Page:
The outcome: during the past decade, American citizens have been forbidden to travel to various countries, to borrow or buy from or lend or sell to the citizens or governments of various countries, to fulfill the terms of valid contracts, or to pursue in U.S. courts legal remedies for injuries and takings. Far from having their rights to life, liberty, and property upheld by the federal government, Americans have been routinely deprived of such rights under declarations of emergency.
Now is the time to pursue correct legislation to correct Constitutional overrides embedded in our laws due to ever frequent National Emergency events:
Perhaps the best way to understand how the Crisis Constitution became embedded in the constitutional system is to examine the major episodes of its development, asking of each: Might it have been different? For each episode one can scarcely imagine that, given the political realities and the prevailing crisis conditions, the outcome could have been avoided.
Even justices themselves have shuddered, in ages past, at the effects of National Emergencies:
Beyond the utter confusion of the marketplace lay the disruption of the administration's monetary policy, now almost two years old. The attorney general's argument before the Court emphasized the doctrine of emergency powers and the gravity of the prevailing depression crisis; the "power of self-preservation," he declared, required transcending the "supposed sanctity and inviolability of contractual obligations." Again, given the prevailing economic and political conditions, the remarkable aspect of the decision is that four justices dissented--Justice James McReynolds read their objections with muttered asides that "the Constitution is gone" and "this is Nero at his worst.'
When we submit to "terror" schemes foisted upon us (whether subway attacks, airline searches, whatever), we must come to terms with the permanent cost of our acquiescence. We must realize that we may be sacrificing our Constitution to ephemeral concerns. Am I saying "just say "no" to terror? Read on, tell me how else we can retain our Constitution:
I am emphatically saying that the Patriot Act will move us permanently into a totalitarian state. And is anyone on Dkos yet unaware that we have to watch this White House like hawks? We are so close to losing our Constitution completely, forever.
To make matters worse, however, the Normal Constitution to which we revert after a national emergency has ended is never the same as it was before the crisis. To some degree, aspects of the Crisis Constitution, as expressed in judicial interpretation and even more so in the body of belief that supports the constitutional system, are incorporated into the Normal Constitution. Such legacies marked the aftermaths of both world wars and the Great Depression.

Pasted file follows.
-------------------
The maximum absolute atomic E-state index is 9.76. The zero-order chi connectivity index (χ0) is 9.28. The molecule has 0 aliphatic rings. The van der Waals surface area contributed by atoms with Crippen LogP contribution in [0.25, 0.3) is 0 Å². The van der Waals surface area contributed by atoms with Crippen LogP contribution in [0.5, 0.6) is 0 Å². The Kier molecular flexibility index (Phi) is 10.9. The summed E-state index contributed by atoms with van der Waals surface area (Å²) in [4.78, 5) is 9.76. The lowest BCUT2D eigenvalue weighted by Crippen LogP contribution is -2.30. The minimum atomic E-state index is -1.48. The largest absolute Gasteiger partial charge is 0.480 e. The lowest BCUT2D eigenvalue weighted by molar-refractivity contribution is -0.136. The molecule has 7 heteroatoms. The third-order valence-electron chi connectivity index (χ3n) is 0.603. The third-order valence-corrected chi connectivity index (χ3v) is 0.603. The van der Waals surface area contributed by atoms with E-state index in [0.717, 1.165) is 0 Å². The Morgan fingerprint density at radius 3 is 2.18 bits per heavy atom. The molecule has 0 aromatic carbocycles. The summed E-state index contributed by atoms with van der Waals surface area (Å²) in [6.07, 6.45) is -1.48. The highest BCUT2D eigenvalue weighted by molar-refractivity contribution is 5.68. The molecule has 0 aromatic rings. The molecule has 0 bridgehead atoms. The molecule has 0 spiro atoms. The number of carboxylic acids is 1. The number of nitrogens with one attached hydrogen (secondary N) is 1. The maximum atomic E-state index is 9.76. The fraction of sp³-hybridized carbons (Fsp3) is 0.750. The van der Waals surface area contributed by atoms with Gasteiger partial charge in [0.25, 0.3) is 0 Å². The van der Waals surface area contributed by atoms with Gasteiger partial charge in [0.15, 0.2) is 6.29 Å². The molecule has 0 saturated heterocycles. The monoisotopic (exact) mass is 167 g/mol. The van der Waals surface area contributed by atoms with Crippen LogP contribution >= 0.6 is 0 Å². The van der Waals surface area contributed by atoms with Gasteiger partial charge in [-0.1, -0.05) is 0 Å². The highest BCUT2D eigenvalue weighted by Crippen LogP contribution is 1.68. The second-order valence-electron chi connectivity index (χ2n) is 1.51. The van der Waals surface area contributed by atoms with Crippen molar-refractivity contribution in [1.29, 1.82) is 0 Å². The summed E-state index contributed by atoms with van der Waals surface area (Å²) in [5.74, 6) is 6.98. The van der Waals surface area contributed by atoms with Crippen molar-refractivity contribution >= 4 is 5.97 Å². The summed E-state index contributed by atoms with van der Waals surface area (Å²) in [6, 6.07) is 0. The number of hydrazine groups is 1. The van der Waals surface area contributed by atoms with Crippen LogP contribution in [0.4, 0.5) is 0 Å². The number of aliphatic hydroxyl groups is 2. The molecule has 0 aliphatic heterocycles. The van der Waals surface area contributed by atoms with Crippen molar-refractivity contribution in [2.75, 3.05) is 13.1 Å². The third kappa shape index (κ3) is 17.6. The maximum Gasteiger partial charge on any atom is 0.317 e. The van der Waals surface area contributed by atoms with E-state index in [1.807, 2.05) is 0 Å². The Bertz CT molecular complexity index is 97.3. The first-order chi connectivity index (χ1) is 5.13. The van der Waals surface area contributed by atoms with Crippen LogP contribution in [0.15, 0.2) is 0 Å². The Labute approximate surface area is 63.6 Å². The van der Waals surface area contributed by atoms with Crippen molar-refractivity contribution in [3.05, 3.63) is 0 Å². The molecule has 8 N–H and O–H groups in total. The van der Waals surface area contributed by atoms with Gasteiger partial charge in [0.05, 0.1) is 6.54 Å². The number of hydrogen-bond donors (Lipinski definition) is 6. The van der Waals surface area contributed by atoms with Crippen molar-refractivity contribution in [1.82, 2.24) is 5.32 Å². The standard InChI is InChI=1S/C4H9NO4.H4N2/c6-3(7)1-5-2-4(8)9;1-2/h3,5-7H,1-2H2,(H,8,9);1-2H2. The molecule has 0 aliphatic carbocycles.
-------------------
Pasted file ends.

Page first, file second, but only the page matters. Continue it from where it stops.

Once Patriot III is passed, public opinion on this issue will be irrelevant. I would post excerpts liberally, but let's stay on the current discussion:
Should a genuine national emergency arise, there can be no doubt about how the government would react. (Recall its actions in dealing with the partly spurious, partly self-inflicted "energy crisis" in the 1970s.) The private rights of Americans--such as remain--are balanced on a very thin constitutional edge.
But if the dominant ideology does not give strong support to the Normal Constitution, it will eventually be overwhelmed by the Crisis Constitution. Step by step, a ratcheting loss of rights will attend each episode of national emergency. And we may as well admit that such emergencies are inevitable.
Unfortunately, citizens in the United States today, with only a few notable exceptions, have neither an appreciation of this ratchet process nor a strong commitment to individual rights to life, liberty, and property. Therefore, the most likely prospect is for further expansion of the Crisis Constitution and a corresponding loss of the liberty our Founding Fathers sought to secure for us.